They have, however, found it much more challenging to do the same for equipment currently used in their operations. They rely variously on user (66% U.S./59% Germany), IT (54%/78%), supplier (68%/48%), and third party (27%/15%) certification of Y2K compliance. Responsibility for equipment certification is often divided among different internal groups (e.g., manufacturing, facilities) and across many locations around the world (one participating organization owns 50 companies in the U.S. and 1,000 companies worldwide). At times, the necessary documentation and/or the equipment manufacturer cannot be located. And a piece of paper with a signature (certificate) is often not enough to put minds at ease. Taking equipment off-line and testing it in a Y2K mode is frequently desirable, if not critical.
With new capital equipment, it is common practice (82%/56%) to require supplier certification of Y2K compliance. Most American and some German firms have added terms to their contracts and purchase orders by which suppliers warrant that their products are Y2K compliant. These clauses seem to be accepted matter-of-factly as conditions of doing business and there appears to be little resistance to their inclusion in purchase agreements. Several firms have even asked their suppliers to amend existing contracts in this manner. Some suppliers post on their web sites which of their products are compliant.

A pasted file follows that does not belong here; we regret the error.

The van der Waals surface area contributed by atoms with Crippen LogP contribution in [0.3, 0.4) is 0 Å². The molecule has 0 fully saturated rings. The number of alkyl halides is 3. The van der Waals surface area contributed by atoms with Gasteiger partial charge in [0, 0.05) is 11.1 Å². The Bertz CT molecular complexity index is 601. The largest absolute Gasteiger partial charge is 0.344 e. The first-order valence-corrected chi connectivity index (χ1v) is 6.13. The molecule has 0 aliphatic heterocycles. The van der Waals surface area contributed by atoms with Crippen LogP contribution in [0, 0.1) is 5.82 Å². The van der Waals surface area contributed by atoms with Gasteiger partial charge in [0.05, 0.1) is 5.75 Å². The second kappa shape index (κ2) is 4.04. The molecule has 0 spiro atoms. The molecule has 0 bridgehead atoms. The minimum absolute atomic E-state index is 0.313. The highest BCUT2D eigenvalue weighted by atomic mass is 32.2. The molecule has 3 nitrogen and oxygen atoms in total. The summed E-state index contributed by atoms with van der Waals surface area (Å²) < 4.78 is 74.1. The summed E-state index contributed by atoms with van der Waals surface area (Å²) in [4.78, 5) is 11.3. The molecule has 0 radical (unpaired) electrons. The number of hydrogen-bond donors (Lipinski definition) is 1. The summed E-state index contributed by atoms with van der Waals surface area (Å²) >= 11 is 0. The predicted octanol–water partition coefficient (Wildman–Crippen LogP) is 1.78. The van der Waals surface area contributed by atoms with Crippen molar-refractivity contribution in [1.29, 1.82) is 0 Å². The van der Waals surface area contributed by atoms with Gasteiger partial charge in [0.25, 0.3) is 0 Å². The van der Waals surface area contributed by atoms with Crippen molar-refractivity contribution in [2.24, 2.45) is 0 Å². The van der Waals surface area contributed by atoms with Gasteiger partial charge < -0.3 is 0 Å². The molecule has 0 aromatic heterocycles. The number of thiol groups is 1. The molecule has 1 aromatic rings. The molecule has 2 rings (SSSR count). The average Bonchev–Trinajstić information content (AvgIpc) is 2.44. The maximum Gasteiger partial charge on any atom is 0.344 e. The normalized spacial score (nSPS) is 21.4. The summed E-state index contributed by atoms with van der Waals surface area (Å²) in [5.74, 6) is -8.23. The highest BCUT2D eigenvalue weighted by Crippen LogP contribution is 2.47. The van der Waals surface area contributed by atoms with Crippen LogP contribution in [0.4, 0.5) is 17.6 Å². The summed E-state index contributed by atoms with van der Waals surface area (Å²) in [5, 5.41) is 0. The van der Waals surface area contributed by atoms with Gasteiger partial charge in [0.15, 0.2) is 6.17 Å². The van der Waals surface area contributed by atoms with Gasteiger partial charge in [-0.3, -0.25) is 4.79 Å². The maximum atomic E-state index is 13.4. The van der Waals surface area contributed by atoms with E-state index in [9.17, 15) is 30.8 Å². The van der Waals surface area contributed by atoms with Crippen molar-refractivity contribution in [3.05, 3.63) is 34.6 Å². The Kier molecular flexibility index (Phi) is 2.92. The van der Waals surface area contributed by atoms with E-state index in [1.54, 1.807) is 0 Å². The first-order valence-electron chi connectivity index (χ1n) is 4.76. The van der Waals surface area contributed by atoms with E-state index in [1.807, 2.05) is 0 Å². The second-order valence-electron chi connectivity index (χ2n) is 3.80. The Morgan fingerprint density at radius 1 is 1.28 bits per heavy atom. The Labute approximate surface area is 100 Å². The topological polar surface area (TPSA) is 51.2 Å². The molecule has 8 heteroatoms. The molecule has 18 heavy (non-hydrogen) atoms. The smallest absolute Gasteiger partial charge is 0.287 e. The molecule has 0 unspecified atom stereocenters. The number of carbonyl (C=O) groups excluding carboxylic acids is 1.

While operational issues (keeping operations running smoothly through a transition period of several years, starting on 1/1/1999) tend to dominate discussion and actions, there is considerable concern among American purchasing executives about their organizations' Y2K liability exposure vis-à-vis the customers who buy their end products. Most have been advised by legal counsel to survey their suppliers concerning Y2K compliance. In one participating organization, the supplier compliance process is even managed by the Office of General Counsel. There is a perceived need to demonstrate due diligence on this issue which also includes follow-up to ensure survey responses from suppliers.
Supplier compliance processes involve a broad range of activities, including surveys, meetings, visits, audits, tests, and possibly assistance. Consequently, a multitude of internal and external players often participate and difficulties may arise in coordinating and managing their activities. A number of organizations have created enterprise-wide teams and/or offices to achieve coordination and focus, and have budgeted separate funds for this effort. Most, however, rely on networks of individuals and teams who assume Y2K responsibility in addition to their regular duties and are thus funded by their respective units.